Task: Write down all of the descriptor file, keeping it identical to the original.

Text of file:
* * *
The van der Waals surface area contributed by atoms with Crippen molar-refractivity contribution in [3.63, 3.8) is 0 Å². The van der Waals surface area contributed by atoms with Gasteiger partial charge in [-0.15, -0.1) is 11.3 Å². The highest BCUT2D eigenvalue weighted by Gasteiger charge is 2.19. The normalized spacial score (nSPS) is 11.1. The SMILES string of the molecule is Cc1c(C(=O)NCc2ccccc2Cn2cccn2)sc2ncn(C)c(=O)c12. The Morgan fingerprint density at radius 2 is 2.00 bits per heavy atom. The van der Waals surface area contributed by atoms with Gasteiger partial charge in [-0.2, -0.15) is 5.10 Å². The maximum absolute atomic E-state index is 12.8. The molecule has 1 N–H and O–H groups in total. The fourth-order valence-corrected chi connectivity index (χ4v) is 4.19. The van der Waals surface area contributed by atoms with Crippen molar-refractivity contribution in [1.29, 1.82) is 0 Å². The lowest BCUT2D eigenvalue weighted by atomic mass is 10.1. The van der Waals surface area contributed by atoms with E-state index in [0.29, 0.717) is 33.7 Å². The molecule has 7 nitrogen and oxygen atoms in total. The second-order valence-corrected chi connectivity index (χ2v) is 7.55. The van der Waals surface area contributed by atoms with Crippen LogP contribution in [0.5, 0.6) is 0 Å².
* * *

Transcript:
The van der Waals surface area contributed by atoms with Crippen molar-refractivity contribution in [3.63, 3.8) is 0 Å². The van der Waals surface area contributed by atoms with Gasteiger partial charge in [-0.15, -0.1) is 11.3 Å². The highest BCUT2D eigenvalue weighted by Gasteiger charge is 2.19. The normalized spacial score (nSPS) is 11.1. The SMILES string of the molecule is Cc1c(C(=O)NCc2ccccc2Cn2cccn2)sc2ncn(C)c(=O)c12. The Morgan fingerprint density at radius 2 is 2.00 bits per heavy atom. The van der Waals surface area contributed by atoms with Gasteiger partial charge in [-0.2, -0.15) is 5.10 Å². The maximum absolute atomic E-state index is 12.8. The molecule has 1 N–H and O–H groups in total. The fourth-order valence-corrected chi connectivity index (χ4v) is 4.19. The van der Waals surface area contributed by atoms with Crippen molar-refractivity contribution in [1.29, 1.82) is 0 Å². The lowest BCUT2D eigenvalue weighted by atomic mass is 10.1. The van der Waals surface area contributed by atoms with E-state index in [0.29, 0.717) is 33.7 Å². The molecule has 7 nitrogen and oxygen atoms in total. The second-order valence-corrected chi connectivity index (χ2v) is 7.55. The van der Waals surface area contributed by atoms with Crippen LogP contribution in [0.5, 0.6) is 0 Å².